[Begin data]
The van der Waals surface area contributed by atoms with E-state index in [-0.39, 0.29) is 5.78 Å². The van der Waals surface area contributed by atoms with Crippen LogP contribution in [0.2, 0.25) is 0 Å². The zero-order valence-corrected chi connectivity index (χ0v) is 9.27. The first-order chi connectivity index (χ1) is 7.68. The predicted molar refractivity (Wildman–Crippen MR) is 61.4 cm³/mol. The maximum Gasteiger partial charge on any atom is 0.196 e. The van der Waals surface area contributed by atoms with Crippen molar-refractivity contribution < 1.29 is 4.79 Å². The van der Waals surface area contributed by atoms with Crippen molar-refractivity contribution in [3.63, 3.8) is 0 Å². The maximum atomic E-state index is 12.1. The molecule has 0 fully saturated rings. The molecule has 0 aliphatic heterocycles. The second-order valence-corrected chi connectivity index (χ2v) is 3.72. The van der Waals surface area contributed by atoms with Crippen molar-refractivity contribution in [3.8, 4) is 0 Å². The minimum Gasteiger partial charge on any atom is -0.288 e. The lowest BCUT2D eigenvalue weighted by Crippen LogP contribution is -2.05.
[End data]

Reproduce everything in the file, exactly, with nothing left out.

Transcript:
The van der Waals surface area contributed by atoms with E-state index in [-0.39, 0.29) is 5.78 Å². The van der Waals surface area contributed by atoms with Crippen LogP contribution in [0.2, 0.25) is 0 Å². The zero-order valence-corrected chi connectivity index (χ0v) is 9.27. The first-order chi connectivity index (χ1) is 7.68. The predicted molar refractivity (Wildman–Crippen MR) is 61.4 cm³/mol. The maximum Gasteiger partial charge on any atom is 0.196 e. The van der Waals surface area contributed by atoms with Crippen molar-refractivity contribution < 1.29 is 4.79 Å². The van der Waals surface area contributed by atoms with Crippen molar-refractivity contribution in [3.63, 3.8) is 0 Å². The maximum atomic E-state index is 12.1. The molecule has 0 fully saturated rings. The molecule has 0 aliphatic heterocycles. The second-order valence-corrected chi connectivity index (χ2v) is 3.72. The van der Waals surface area contributed by atoms with Crippen molar-refractivity contribution in [3.8, 4) is 0 Å². The minimum Gasteiger partial charge on any atom is -0.288 e. The lowest BCUT2D eigenvalue weighted by Crippen LogP contribution is -2.05.